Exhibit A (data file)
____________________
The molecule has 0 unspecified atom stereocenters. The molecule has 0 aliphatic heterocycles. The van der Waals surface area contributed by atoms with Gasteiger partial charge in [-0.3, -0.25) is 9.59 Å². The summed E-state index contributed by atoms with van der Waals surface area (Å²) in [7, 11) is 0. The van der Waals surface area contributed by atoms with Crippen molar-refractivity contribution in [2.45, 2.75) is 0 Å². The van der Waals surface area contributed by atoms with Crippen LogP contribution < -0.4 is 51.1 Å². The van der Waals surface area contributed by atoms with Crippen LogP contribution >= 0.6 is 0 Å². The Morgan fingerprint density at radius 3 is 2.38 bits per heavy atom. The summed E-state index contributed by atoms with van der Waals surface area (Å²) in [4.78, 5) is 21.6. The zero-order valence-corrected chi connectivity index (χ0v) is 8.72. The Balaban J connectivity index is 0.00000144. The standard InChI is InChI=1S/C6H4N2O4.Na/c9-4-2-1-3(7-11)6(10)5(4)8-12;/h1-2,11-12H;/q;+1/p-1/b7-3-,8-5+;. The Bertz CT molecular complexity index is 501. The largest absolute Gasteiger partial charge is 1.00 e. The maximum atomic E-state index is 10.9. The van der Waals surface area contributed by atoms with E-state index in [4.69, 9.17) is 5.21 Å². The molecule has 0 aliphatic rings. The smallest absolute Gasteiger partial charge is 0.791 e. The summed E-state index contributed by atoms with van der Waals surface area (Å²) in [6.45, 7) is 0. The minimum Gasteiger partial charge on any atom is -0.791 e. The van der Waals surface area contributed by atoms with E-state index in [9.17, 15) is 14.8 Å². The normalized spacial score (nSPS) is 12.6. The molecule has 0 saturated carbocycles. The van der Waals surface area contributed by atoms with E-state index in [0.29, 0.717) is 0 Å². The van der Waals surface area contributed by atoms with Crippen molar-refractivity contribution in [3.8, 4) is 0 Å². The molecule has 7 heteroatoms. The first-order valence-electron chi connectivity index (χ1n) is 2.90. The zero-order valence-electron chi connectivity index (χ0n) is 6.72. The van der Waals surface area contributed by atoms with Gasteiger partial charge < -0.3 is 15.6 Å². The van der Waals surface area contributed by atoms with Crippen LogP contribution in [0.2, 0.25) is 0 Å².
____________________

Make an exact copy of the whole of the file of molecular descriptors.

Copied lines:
The molecule has 0 unspecified atom stereocenters. The molecule has 0 aliphatic heterocycles. The van der Waals surface area contributed by atoms with Gasteiger partial charge in [-0.3, -0.25) is 9.59 Å². The summed E-state index contributed by atoms with van der Waals surface area (Å²) in [7, 11) is 0. The van der Waals surface area contributed by atoms with Crippen molar-refractivity contribution in [2.45, 2.75) is 0 Å². The van der Waals surface area contributed by atoms with Crippen LogP contribution < -0.4 is 51.1 Å². The van der Waals surface area contributed by atoms with Crippen LogP contribution >= 0.6 is 0 Å². The Morgan fingerprint density at radius 3 is 2.38 bits per heavy atom. The summed E-state index contributed by atoms with van der Waals surface area (Å²) in [4.78, 5) is 21.6. The zero-order valence-corrected chi connectivity index (χ0v) is 8.72. The Balaban J connectivity index is 0.00000144. The standard InChI is InChI=1S/C6H4N2O4.Na/c9-4-2-1-3(7-11)6(10)5(4)8-12;/h1-2,11-12H;/q;+1/p-1/b7-3-,8-5+;. The Bertz CT molecular complexity index is 501. The largest absolute Gasteiger partial charge is 1.00 e. The maximum atomic E-state index is 10.9. The van der Waals surface area contributed by atoms with E-state index in [4.69, 9.17) is 5.21 Å². The molecule has 0 aliphatic rings. The smallest absolute Gasteiger partial charge is 0.791 e. The summed E-state index contributed by atoms with van der Waals surface area (Å²) in [6.45, 7) is 0. The minimum Gasteiger partial charge on any atom is -0.791 e. The van der Waals surface area contributed by atoms with E-state index in [9.17, 15) is 14.8 Å². The normalized spacial score (nSPS) is 12.6. The molecule has 0 saturated carbocycles. The van der Waals surface area contributed by atoms with E-state index in [0.29, 0.717) is 0 Å². The van der Waals surface area contributed by atoms with Crippen molar-refractivity contribution in [3.8, 4) is 0 Å². The molecule has 7 heteroatoms. The first-order valence-electron chi connectivity index (χ1n) is 2.90. The zero-order valence-electron chi connectivity index (χ0n) is 6.72. The van der Waals surface area contributed by atoms with Gasteiger partial charge < -0.3 is 15.6 Å². The van der Waals surface area contributed by atoms with Crippen LogP contribution in [0.2, 0.25) is 0 Å².